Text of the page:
adj. wins 43 28 38 31 30 25 50 34 29 19 21 17 12 30
expected 34 19 31 24 26 22 48 32 32 24 26 22 20 43
margin +9 +9 +7 +7 +4 +3 +2 +2 -3 -5 -5 -5 -8 -13

Green: “Coaches Up” Admirably

Teal: “Coaches Up”, Modestly

Black: Normal/Special [PSU]

Orange: Under-Develops

Red: Under-Develops, Quite Badly

Brown: “How the Bobby L. Williams is This Even Possible?!?!”


One cannot truly say that Michigan State football is “more overachieving” than Minnesota football right now.   But to the extent that Rivals and Scout are accurate in their overall talent assessments, the Spartans and the Gophers are achieving more with their talent than the other B1G programs—and MSU will sustain that level of relative development prowess longer than MN.   (If any program can catch MSU in this respect any time soon, it will be Iowa.   But again, this refers to relative development; Iowa is not about to become OSU West.)

It is ironic to see the expected wins for MI equal MSU’s actual wins—and it remains odd to see MI with as many wins as NU in four years.   (It is not like NU has facilities akin to the Gulos’, is it?)   But it is also revealing to see that MSU has had incoming talent ranked better, on average, than that of Nebraska’s and Penn State’s scholarship players.   MSU is an 11-2 program—but it must surprise some people that it has recruited like a 9-4 program.   For longtime fans, the surprise is probably along the lines of, “That well?!”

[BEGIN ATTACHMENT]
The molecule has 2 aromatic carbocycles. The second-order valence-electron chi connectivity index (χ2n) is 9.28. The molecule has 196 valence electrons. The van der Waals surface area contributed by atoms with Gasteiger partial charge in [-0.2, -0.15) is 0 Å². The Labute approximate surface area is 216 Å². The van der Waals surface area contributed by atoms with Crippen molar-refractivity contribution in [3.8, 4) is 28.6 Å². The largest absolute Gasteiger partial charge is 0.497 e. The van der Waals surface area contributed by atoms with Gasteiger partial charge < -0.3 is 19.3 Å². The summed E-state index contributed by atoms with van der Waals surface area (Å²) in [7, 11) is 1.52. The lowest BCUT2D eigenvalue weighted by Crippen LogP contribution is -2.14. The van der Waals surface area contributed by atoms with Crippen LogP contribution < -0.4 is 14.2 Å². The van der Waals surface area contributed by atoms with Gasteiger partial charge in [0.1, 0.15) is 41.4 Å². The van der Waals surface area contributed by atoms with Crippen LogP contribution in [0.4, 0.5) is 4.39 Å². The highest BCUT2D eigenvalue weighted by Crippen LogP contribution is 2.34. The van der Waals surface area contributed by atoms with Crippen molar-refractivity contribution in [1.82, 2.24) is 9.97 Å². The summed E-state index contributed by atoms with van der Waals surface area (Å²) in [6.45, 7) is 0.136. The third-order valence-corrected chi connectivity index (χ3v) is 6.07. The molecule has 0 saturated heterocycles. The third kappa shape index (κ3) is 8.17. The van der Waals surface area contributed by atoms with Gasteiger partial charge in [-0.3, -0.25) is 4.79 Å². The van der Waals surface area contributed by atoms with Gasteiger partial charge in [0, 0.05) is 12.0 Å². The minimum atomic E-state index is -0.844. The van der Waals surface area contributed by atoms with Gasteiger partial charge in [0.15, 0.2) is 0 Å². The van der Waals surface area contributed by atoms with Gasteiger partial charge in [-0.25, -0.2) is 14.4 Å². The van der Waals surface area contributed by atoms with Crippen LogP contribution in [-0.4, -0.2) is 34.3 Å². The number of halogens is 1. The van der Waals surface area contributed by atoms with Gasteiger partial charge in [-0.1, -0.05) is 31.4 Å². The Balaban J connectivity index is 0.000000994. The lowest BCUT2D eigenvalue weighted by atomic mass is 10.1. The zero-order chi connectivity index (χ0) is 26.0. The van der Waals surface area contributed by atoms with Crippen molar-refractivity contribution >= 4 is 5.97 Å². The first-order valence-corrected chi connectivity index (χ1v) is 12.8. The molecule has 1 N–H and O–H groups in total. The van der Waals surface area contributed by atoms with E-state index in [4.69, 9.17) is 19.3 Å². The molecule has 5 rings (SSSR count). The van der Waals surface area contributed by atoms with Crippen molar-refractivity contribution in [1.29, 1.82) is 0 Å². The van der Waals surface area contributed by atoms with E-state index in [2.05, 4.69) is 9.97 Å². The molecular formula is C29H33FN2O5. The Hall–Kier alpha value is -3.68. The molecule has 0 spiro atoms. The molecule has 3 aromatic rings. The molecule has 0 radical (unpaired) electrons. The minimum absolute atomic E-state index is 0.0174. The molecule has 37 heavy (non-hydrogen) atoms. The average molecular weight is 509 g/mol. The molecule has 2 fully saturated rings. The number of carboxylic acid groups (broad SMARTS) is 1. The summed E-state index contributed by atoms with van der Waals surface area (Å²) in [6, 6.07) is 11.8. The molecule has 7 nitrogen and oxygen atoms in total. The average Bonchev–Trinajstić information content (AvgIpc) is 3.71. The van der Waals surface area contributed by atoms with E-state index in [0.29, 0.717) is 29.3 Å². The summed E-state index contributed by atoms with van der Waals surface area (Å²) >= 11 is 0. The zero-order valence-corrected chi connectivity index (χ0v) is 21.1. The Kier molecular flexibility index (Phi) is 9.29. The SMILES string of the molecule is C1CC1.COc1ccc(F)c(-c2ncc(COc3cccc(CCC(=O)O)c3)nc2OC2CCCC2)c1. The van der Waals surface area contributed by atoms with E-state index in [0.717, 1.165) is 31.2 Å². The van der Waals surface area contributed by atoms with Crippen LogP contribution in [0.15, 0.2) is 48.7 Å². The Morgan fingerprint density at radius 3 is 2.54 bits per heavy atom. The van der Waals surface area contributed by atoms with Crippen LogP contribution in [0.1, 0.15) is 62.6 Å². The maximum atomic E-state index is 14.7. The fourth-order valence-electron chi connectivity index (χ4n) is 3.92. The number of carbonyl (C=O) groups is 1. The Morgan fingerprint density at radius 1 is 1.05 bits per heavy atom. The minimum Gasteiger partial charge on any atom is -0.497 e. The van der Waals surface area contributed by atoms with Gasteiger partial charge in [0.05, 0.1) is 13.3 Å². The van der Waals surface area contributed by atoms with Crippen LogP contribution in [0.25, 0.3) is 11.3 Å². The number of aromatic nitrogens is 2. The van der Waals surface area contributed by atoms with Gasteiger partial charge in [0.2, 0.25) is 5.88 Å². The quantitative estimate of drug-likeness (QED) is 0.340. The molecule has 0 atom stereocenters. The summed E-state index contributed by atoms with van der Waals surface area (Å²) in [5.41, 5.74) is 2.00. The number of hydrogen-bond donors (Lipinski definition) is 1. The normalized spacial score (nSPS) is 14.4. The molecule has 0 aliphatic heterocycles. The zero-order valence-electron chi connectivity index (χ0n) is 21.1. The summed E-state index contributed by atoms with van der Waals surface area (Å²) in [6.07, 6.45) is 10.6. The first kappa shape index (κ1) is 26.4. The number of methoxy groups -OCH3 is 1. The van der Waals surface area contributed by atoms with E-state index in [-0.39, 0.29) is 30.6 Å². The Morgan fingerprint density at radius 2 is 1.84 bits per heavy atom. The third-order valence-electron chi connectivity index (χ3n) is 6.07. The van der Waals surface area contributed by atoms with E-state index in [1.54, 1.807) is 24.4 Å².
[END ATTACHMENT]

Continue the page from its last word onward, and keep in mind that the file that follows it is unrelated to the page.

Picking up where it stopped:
For those outside the region, the surprise is probably, “That’s all?!”


Returning to the second graph, one can still imagine the B1G as three-tiered—like it was two years ago.   Since then, however, the top tier has flared out with OSU and NE moving in different directions—and Minnesota has migrated from the slums and joined the mainstream.

The variability hidden in each data point differs, of course.   On the football field, Penn State has been the FBS’s most constant performer over the last six years; never more than one win astray from eight in any year.   MSU looks more constant in the graph, but that is because the 2012 & 2013 seasons (7-6 and 13-1) cancel each other out.   Those variations give MSU the third-highest standard deviation in per-year wins (σ = 2.6) among B1G teams.   (Iowa—having won 4, 8, 7, and 12 games in its last four seasons—currently has the largest per-year-win σ in the B1G.   Compared to quite a few other FBS teams, however, the Hawkeyes are relatively consistent.)